Explore 6 new UNESCO Global Geoparks

Writer:   |  Editor: Zhang Zeling  |  From:   |  Updated: 2024-04-08

On March 27, six new sites in China were named as Global Geoparks by the United Nations Educational, Scientific and Cultural Organization (UNESCO) in Paris, making our country home to 47 Global Geoparks. The designation of UNESCO Global Geopark was first established in 2015 to recognize geological heritages of international importance. Currently, the UNESCO Global Geoparks network consists of 213 geoparks in 48 countries.

Here we take our readers on a tour to explore these wonderful sites.

Mount Changbaishan geopark

Located in Northeast China’s Jilin Province, Mount Changbaishan is like an open-air classroom for volcanism, with dramatic landforms and diverse rock types that document significant multiphase eruptions. The “millennium eruption,” which took place around 1,000 years ago, is one of the largest volcanic eruptions in modern history and has left a lasting impact, creating special pyroclastic accumulations of international significance.

A child poses for photos at the Tianchi Lake on Mount Changbaishan, Jilin Province. Photos by SD-Agencies

Mount Changbaishan itself is one of the best-preserved composite volcanoes from the past several million years. At its summit, you will find the highest and largest crater lake in northeastern Asia, the Tianchi Lake, which offers breathtaking views.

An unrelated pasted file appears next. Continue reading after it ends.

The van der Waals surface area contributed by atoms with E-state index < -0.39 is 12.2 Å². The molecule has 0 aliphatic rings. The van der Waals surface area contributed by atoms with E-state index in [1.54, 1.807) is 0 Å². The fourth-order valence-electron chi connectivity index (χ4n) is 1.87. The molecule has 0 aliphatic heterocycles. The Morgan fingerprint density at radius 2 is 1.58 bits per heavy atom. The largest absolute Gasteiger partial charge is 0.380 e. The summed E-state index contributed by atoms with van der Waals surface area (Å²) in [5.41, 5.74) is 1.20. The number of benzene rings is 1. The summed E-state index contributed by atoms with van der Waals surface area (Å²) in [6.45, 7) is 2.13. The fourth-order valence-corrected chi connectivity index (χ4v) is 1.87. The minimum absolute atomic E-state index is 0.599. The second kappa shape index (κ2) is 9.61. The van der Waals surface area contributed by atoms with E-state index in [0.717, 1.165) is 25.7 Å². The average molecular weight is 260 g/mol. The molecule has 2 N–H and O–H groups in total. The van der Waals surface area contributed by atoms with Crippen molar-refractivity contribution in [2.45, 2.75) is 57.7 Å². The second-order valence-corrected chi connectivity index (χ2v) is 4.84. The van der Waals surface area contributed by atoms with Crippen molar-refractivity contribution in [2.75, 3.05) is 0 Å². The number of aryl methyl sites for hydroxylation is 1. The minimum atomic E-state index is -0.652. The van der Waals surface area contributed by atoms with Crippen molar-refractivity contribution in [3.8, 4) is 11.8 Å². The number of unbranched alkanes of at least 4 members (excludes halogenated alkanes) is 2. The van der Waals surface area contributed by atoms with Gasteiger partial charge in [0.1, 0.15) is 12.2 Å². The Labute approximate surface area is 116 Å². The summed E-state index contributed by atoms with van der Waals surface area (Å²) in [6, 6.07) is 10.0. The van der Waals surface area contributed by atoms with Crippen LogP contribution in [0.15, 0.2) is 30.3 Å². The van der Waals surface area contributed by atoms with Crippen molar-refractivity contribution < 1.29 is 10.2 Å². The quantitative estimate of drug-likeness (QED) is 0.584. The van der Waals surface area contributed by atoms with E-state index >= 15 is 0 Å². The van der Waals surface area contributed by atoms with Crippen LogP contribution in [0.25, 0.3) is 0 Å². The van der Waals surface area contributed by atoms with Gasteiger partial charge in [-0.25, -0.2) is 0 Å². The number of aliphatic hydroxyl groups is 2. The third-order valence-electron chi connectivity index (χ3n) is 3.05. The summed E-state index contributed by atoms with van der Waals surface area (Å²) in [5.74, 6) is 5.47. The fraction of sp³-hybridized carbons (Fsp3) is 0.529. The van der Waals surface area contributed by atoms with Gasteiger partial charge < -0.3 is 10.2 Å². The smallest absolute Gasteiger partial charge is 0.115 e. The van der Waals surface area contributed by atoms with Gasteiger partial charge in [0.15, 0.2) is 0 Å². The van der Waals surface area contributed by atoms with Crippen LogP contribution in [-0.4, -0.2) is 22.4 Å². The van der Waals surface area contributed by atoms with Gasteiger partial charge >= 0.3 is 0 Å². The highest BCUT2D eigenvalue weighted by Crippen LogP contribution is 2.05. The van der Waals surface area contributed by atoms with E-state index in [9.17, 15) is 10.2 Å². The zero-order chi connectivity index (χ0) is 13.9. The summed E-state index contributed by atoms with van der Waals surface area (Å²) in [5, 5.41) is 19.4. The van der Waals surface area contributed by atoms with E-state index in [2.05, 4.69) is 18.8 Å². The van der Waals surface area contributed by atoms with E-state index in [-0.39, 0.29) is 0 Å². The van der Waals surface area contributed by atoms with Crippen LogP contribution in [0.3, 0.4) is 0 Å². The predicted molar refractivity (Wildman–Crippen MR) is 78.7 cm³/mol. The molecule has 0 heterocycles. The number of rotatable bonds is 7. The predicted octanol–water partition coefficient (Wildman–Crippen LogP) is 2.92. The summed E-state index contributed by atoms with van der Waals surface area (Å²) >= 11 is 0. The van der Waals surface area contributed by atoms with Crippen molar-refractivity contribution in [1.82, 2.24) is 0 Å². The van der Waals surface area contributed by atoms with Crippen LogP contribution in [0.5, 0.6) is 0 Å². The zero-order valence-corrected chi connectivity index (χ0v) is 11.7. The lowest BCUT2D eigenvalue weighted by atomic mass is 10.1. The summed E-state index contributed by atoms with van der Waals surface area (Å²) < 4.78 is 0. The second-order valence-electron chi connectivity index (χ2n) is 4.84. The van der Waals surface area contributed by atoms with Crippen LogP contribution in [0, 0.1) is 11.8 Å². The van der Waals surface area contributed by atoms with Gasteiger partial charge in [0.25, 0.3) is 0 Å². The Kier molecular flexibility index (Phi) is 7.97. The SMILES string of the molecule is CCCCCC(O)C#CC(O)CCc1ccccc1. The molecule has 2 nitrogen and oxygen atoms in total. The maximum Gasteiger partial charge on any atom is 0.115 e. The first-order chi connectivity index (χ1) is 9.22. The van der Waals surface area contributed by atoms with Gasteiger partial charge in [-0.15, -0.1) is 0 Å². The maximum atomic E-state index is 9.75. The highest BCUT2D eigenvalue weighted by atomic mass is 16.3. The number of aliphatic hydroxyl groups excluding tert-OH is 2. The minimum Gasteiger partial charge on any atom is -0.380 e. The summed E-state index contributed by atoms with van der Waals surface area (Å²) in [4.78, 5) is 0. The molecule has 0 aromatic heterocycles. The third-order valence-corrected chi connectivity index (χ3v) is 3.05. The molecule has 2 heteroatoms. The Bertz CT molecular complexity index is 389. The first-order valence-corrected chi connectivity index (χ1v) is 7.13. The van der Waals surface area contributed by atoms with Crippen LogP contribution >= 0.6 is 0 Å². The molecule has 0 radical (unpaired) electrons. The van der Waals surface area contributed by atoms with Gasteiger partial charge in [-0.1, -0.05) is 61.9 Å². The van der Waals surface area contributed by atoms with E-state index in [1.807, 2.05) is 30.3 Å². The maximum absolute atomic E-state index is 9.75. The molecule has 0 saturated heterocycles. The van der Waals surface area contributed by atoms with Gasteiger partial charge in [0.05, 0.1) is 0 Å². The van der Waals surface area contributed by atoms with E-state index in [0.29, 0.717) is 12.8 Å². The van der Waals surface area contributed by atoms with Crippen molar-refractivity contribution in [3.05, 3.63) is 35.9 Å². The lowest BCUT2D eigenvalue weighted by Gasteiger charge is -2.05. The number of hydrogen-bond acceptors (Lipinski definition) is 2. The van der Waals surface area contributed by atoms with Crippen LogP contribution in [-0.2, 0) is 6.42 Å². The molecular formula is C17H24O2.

Enshi Grand Canyon-Tenglongdong Cave geopark

Located in Hubei Province, the geopark is home to world-famous erosion and dissolution landscapes and the rich cultural heritage of the Tujia, Miao, and Dong ethnic minority groups.

Its geological marvels unfold across exposed strata ranging from the Cambrian to the Cretaceous periods (approximately 539 to 66 million years ago). The topography is deeply dissected by the Qingjiang river system, forming a spectacular karst landscape in Permian and Triassic carbonate rocks characterized by steep cliffs, deep gorges, caves, and disappearing rivers. The periodic uplift of the Qinghai-Tibetan Plateau by tectonic collision formed several planation surfaces and resulted in the world-renowned multi-level Tenglongdong Cave system and Enshi Grand Canyon. The geological landscape supports remarkable biodiversity, with lush forests covering an astounding 67.3% of the geopark, an area of over 450 km². There are more than 4,000 plant species and 500 different terrestrial vertebrates in the geopark.

Beyond the geopark’s geological splendour, the rich cultural heritage of the Tujia, Miao and Dong ethnic minority groups lies at the heart of the territory. Visitors can experience traditional architecture, folk songs, dances and festivals.

Linxia geopark

Located in Gansu Province, this park features a landscape of mountains and basins.

Bingling Cave Temple in Linxia geopark, Gansu Province.

The dramatic Danxia landform along the Yellow River showcases striking colorful rock formations shaped by erosion, weathering and gravity. The geopark is home to the famous Bingling Cave Temple grottoes, where intricate sculptures are carved into the cliff faces, and to one of the longest and best-preserved fossil trackways on record, 24 consecutive paired footprints of the pterosaur, the earliest vertebrate species known to have evolved powered flight. The geopark is the region with most abundant ancient mammal fossils in China.